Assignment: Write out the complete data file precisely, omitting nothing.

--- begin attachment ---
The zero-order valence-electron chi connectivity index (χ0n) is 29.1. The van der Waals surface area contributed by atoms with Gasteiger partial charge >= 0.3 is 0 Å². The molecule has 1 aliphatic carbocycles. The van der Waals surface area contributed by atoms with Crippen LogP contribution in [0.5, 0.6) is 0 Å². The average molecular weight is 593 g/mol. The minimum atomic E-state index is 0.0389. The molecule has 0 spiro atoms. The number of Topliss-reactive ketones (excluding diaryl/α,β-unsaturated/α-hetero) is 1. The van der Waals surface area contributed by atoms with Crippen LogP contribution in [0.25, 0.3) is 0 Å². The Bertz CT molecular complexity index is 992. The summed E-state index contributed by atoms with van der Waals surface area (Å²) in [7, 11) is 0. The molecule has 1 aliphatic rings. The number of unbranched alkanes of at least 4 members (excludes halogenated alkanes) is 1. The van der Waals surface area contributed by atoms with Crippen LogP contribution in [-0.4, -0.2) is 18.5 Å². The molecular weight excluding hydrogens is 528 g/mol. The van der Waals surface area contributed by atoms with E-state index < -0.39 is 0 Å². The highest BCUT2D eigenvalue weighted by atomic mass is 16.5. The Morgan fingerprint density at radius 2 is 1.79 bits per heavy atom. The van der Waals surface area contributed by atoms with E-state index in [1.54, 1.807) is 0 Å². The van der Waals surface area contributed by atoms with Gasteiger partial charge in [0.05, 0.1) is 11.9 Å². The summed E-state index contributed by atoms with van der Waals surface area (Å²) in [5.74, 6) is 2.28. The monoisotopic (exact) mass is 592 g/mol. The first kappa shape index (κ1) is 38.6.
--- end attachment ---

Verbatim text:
The zero-order valence-electron chi connectivity index (χ0n) is 29.1. The van der Waals surface area contributed by atoms with Gasteiger partial charge >= 0.3 is 0 Å². The molecule has 1 aliphatic carbocycles. The van der Waals surface area contributed by atoms with Crippen LogP contribution in [0.5, 0.6) is 0 Å². The average molecular weight is 593 g/mol. The minimum atomic E-state index is 0.0389. The molecule has 0 spiro atoms. The number of Topliss-reactive ketones (excluding diaryl/α,β-unsaturated/α-hetero) is 1. The van der Waals surface area contributed by atoms with Crippen LogP contribution in [0.25, 0.3) is 0 Å². The Bertz CT molecular complexity index is 992. The summed E-state index contributed by atoms with van der Waals surface area (Å²) in [7, 11) is 0. The molecule has 1 aliphatic rings. The number of unbranched alkanes of at least 4 members (excludes halogenated alkanes) is 1. The van der Waals surface area contributed by atoms with Crippen LogP contribution in [-0.4, -0.2) is 18.5 Å². The molecular weight excluding hydrogens is 528 g/mol. The van der Waals surface area contributed by atoms with E-state index < -0.39 is 0 Å². The highest BCUT2D eigenvalue weighted by atomic mass is 16.5. The Morgan fingerprint density at radius 2 is 1.79 bits per heavy atom. The van der Waals surface area contributed by atoms with E-state index in [1.54, 1.807) is 0 Å². The van der Waals surface area contributed by atoms with Gasteiger partial charge in [0.05, 0.1) is 11.9 Å². The summed E-state index contributed by atoms with van der Waals surface area (Å²) in [5.74, 6) is 2.28. The monoisotopic (exact) mass is 592 g/mol. The first kappa shape index (κ1) is 38.6.